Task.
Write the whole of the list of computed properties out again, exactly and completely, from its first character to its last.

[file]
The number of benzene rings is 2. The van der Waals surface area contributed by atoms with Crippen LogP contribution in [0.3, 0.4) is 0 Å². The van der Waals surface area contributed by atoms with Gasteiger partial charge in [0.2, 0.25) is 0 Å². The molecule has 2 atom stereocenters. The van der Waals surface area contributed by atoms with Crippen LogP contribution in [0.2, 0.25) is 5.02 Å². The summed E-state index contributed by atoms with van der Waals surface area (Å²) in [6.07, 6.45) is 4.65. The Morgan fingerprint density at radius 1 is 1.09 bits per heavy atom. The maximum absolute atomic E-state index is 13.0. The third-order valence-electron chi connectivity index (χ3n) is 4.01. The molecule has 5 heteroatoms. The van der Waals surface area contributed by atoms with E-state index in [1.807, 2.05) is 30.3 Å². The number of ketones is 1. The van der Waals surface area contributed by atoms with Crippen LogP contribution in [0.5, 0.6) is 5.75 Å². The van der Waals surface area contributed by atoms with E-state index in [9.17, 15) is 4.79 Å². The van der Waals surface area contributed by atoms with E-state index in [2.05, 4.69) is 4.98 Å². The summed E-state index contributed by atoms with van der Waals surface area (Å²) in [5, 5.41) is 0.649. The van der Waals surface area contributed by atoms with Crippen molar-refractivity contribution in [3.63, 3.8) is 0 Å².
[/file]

The number of benzene rings is 2. The van der Waals surface area contributed by atoms with Crippen LogP contribution in [0.3, 0.4) is 0 Å². The van der Waals surface area contributed by atoms with Gasteiger partial charge in [0.2, 0.25) is 0 Å². The molecule has 2 atom stereocenters. The van der Waals surface area contributed by atoms with Crippen LogP contribution in [0.2, 0.25) is 5.02 Å². The summed E-state index contributed by atoms with van der Waals surface area (Å²) in [6.07, 6.45) is 4.65. The Morgan fingerprint density at radius 1 is 1.09 bits per heavy atom. The maximum absolute atomic E-state index is 13.0. The third-order valence-electron chi connectivity index (χ3n) is 4.01. The molecule has 5 heteroatoms. The van der Waals surface area contributed by atoms with E-state index in [1.807, 2.05) is 30.3 Å². The number of ketones is 1. The van der Waals surface area contributed by atoms with Crippen LogP contribution in [0.5, 0.6) is 5.75 Å². The van der Waals surface area contributed by atoms with E-state index in [9.17, 15) is 4.79 Å². The van der Waals surface area contributed by atoms with E-state index in [2.05, 4.69) is 4.98 Å². The summed E-state index contributed by atoms with van der Waals surface area (Å²) in [5, 5.41) is 0.649. The van der Waals surface area contributed by atoms with Crippen molar-refractivity contribution in [3.63, 3.8) is 0 Å².